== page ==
Authorities clash over fate of boy shipped to Canada
Mom sent teen to Toronto on one-way ticket
Canwest News Service
Published: Monday, December 28, 2009
Canadian immigration and child welfare officials are in an unprecedented legal fight over the future of a St. Lucian teenager flown here on a one-way ticket by a family that doesn't want him back.
Kasim (not his real name) is in the care of the Children's Aid Society of Toronto, which has gone to Federal Court in an attempt to prevent his deportation.
The child welfare group does not believe Canada should send Kasim, 16, back to a family that is unfit to care for him.
Federal officials, however, say to keep Kasim here will only encourage people from impoverished countries to send and abandon their children in Canada. What's more, they say, separating Kasim from his family may do more harm than good.
In a recent decision, Judge Robert Mainville agreed to put Kasim's deportation on hold while the CAS obtains an official report on his family and explores whether he can be placed elsewhere in St. Lucia.
Mainville described the case as a “sad and disturbing” one that demands government action.
He called on federal officials to review their travel policies for unaccompanied minors, given that Kasim was 14 years old when he stepped off a plane alone in Toronto in August 2007.
“Clearly measures need to be taken to avoid similar situations in the future,” Mainville said, adding: “There is no question of encouraging in any fashion or manner whatsoever the act of sending and abandoning foreign children in Canada.”
According to court documents, Kasim was placed on a plane by his mother and aunt with a one-way ticket to Canada.
After he landed in Toronto, Kasim went to live with his older brother, who had also arrived illegally.
In March 2008, police discovered both brothers were without immigration status.
The older brother, a young adult, was jailed by immigration authorities and deported to St. Lucia. Because of his age, Kasim was placed in the custody of the Children's Aid Society of Toronto.
According to court documents, a child welfare worker contacted Kasim's mother, who said she wanted him to remain in Canada since education and employment opportunities were so limited in St. Lucia.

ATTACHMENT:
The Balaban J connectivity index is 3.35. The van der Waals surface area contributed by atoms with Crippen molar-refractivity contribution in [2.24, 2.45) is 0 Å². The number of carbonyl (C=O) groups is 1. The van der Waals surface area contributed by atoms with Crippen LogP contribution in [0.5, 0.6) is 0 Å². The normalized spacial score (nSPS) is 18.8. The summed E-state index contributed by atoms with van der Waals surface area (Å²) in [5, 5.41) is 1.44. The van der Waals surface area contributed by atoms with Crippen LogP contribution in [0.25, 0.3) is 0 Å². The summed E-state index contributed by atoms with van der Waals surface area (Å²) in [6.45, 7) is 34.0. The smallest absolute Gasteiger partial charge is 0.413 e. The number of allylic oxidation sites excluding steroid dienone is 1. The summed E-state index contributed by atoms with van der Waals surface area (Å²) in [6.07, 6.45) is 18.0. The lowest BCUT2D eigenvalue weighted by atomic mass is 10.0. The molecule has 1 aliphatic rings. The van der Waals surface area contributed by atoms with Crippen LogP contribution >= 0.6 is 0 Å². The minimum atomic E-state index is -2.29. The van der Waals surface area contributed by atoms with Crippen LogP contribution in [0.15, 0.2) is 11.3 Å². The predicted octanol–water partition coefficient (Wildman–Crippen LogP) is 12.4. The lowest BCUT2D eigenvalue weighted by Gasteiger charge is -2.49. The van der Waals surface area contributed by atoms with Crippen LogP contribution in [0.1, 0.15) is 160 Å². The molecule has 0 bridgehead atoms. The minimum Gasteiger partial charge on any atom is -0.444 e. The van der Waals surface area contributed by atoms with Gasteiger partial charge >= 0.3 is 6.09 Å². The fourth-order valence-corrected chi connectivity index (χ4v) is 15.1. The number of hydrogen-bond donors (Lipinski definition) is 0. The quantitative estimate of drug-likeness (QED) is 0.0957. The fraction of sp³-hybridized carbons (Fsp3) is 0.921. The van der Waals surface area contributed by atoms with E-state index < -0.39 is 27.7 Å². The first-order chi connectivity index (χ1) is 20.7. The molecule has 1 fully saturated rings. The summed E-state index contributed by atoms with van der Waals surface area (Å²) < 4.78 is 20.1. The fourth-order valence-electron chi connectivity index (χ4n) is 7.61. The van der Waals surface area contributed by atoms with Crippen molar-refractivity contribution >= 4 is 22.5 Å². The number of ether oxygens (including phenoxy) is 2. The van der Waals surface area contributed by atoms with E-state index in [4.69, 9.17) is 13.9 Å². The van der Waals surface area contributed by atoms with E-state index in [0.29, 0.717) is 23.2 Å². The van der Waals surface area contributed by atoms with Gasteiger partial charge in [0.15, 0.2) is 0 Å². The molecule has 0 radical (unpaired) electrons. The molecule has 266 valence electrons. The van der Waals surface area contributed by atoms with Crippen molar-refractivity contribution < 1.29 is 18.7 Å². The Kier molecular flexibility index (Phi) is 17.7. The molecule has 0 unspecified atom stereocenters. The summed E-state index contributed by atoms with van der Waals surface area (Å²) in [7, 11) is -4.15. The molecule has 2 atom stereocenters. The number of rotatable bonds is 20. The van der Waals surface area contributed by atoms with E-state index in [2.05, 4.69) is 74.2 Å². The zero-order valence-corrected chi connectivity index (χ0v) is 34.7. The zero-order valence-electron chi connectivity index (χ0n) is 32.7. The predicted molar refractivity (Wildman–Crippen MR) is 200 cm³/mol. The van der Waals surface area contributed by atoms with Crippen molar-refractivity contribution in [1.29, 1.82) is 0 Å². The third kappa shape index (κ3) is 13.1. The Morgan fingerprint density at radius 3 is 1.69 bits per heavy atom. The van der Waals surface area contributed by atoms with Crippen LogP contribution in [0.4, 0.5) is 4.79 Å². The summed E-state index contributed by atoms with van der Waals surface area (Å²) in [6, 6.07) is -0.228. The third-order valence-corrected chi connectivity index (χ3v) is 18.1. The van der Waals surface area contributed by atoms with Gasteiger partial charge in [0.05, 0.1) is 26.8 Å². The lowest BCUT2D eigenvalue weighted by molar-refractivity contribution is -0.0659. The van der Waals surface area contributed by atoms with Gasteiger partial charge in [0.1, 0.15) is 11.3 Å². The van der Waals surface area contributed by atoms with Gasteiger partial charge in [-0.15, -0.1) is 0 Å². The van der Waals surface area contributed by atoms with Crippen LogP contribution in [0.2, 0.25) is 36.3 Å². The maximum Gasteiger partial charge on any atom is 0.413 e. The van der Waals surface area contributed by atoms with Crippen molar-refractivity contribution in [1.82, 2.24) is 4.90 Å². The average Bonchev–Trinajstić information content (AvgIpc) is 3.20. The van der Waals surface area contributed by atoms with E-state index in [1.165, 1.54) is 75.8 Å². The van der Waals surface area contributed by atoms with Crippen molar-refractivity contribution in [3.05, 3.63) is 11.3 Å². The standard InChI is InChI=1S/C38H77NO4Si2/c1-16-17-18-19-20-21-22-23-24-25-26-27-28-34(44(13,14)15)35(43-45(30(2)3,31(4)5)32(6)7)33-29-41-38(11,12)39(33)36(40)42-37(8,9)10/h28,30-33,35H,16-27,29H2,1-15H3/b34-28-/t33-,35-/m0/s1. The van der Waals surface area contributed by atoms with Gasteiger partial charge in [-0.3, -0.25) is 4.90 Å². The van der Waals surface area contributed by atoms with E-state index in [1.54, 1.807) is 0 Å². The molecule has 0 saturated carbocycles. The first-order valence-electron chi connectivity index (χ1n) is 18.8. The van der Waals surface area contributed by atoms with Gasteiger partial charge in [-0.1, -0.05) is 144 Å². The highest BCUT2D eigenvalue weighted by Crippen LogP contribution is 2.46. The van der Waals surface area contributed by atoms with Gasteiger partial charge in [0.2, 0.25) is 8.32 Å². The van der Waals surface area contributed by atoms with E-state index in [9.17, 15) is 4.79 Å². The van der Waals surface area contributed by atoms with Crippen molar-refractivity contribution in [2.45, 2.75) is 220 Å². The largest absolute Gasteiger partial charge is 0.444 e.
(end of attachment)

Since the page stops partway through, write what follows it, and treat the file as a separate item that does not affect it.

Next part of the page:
Based on its investigation, the CAS tried in December 2008 to persuade immigration officials to allow Kasim to remain in Canada, but they refused. The two agencies have been battling over the teen's fate ever since.
Kasim's deportation was delayed in March when the CAS requested a pre-removal risk assessment in his case. During that hearing, CAS lawyers argued he would be at risk of being targeted by a youth gang in St. Lucia.
An immigration officer rejected the argument and approved Kasim's deportation, and the teen was ordered to report for removal to St. Lucia on Dec. 12.
In late November, the CAS asked for the deportation to be deferred so it could pursue Crown wardship and obtain immigration status for him. Immigration authorities again refused the request.
As a result, the CAS in early December asked the Federal Court to stay the order while they pursued leave to appeal the initial deportation decision.
The organization argued that Canada is obliged under the international Convention on the Rights of the Child to act in Kasim's best interests.
Federal lawyers said that does not entitle a child to remain in Canada to obtain a better life.
Lawyers for both sides agreed there was no legal precedent for the case.
Judge Mainville said the clash between government agencies has only compounded Kasim's “unacceptable situation.”
“Two government agencies,” he said, “are working at cross-purposes from each other in this case, each claiming to be taking into account the true best interests of the child.”